The irony is that Anselm’s theory ends up turning God into an egotistical megalomaniac who can only be satisfied by torturing innocent people to death, and who carelessly discards justice once His ego is satisfied—and yet this theory defines “sin” as a failure to honor God. If this is honoring God, I’d hate to see what blasphemy looked like!

Any way you try to slice it, Substitutionary Atonement creates more problems than it solves. And that’s because it’s not true. Jesus didn’t really die to save us from our sins, he just died, and his followers have been in denial ever since. All their attempts to rationalize away his failure only complicate things by creating new inconsistencies with the truth. That’s how we can tell it’s a man-made myth.

8 Responses to “Can’t Get No Satisfaction (Theory)”

  1. Nemo Says:

    The irony is that Anselm’s theory ends up turning God into an egotistical megalomaniac who can only be satisfied by torturing innocent people to death

    To be fair, I think we already knew that about God, based on the Old Testament. It’s just consistent characterization.

  2. Archwright Says:

    I see a few problems with the last part of your argument.

    My counter argument falls back to Bushido. Since I’m neither a Bushi nor a Christian theologian, please bear with my crude applications of both.

    We all know the power of a martyr. Presuming that the Christian God does exist, and that he knows our inner-workings; he knows the power of a martyr as well. As you stated, the whole rebellion against the Pharisees and the Romans was doomed to fail miserably. Both forces were too culturally and temporally powerful for one man and his close followers to overthrow. So, basically, God set him up to fail. Just like a general will dedicate soldiers to a doomed fight because he knows it holds strategic importance.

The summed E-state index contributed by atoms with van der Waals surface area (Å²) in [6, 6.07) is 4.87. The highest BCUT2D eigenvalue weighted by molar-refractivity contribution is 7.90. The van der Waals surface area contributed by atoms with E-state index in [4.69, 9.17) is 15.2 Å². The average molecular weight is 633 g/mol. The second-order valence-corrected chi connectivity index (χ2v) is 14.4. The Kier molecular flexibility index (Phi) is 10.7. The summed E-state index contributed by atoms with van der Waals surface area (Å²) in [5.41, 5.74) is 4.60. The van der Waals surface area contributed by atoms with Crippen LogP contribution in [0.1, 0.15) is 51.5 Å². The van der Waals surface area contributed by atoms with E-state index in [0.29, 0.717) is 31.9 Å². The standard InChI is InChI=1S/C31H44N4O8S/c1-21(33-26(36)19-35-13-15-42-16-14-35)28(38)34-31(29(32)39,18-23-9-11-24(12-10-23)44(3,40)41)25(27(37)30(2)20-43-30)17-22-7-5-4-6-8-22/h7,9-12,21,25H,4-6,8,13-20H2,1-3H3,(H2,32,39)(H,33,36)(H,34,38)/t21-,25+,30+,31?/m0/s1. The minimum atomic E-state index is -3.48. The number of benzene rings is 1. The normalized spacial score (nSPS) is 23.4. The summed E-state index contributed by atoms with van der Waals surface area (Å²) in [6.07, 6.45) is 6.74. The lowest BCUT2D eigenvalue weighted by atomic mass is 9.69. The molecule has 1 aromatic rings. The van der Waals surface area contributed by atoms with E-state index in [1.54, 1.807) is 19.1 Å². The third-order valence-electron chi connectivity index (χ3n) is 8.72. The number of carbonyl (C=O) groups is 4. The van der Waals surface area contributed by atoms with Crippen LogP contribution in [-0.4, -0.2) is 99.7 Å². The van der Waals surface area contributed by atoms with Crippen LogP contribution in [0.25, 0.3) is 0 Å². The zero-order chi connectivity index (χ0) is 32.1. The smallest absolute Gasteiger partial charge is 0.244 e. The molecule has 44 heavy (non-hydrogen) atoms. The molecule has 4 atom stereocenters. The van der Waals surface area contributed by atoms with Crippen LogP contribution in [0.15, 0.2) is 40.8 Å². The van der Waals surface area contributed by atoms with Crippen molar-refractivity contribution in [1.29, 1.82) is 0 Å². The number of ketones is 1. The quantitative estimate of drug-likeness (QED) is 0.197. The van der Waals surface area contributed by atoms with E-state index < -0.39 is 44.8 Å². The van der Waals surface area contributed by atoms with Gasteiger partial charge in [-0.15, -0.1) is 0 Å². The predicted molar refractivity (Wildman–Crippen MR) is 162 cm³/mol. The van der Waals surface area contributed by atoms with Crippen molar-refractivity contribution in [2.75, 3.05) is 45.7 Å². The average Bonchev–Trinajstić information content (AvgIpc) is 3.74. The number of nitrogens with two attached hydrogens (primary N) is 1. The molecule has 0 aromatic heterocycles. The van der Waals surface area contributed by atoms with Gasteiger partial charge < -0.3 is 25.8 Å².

A good follower, like Jesus or a Samurai, will follow the order given even if it means his own demise. Provided that he either trusts his leader or he knows what is at stake.

    So, Jesus rebelled. The gathered followers. He preached. He drew the attention of the powers-that-be. They struck him down. They punished him in their traditions because he had broken their laws. The punishment was ultimately performed by man. People tried to convince Jesus to bargain with Pilot using the ancient equivalent of the insanity plea. He did not, because that would undermine his leader’s goal. He knew that in doing so he would subject himself to horrible torment, humiliation and finally a slow, painful death.

    So, Jesus honored God by doing what needed to be done even though it would end very, very poorly for him. He proved the honor of the human race to God.

    Why must one man suffer so that many may live freely. That falls back to my Bushido premise. The Samurai were born into or earned their place as defenders of the common man (at least in theory, the practice was often very gruesome). The are granted privileges and powers beyond that of peasants by their lords, and much is expected in return. In Jesus’ case, those powers are miracles. In the Samurai’s case, it is judicial and military power. From this prospective. “Not my will, but Thine be done.” actually works.

    Of course, this is quite the contrivance. As you said falsehoods covering falsehoods, adding complexity. I think that the Hell, punishment and Grace is much more a fundamental flaw of Christianity. These undermine the moral authority of God much worse than this ersatz honor/guilt business. Grace is this amorphous thing that I’ve never heard satisfactorily described. Worst of all, if God created Hell, and that is is only punishment for any infraction; it really casts him as an evil bastard more than anything else.

  3. Exrelayman Says:

    Wow, just wow! Loved the connection of truth consistent with itself supporting Occam’s razor. Loved the lucidity of the whole post.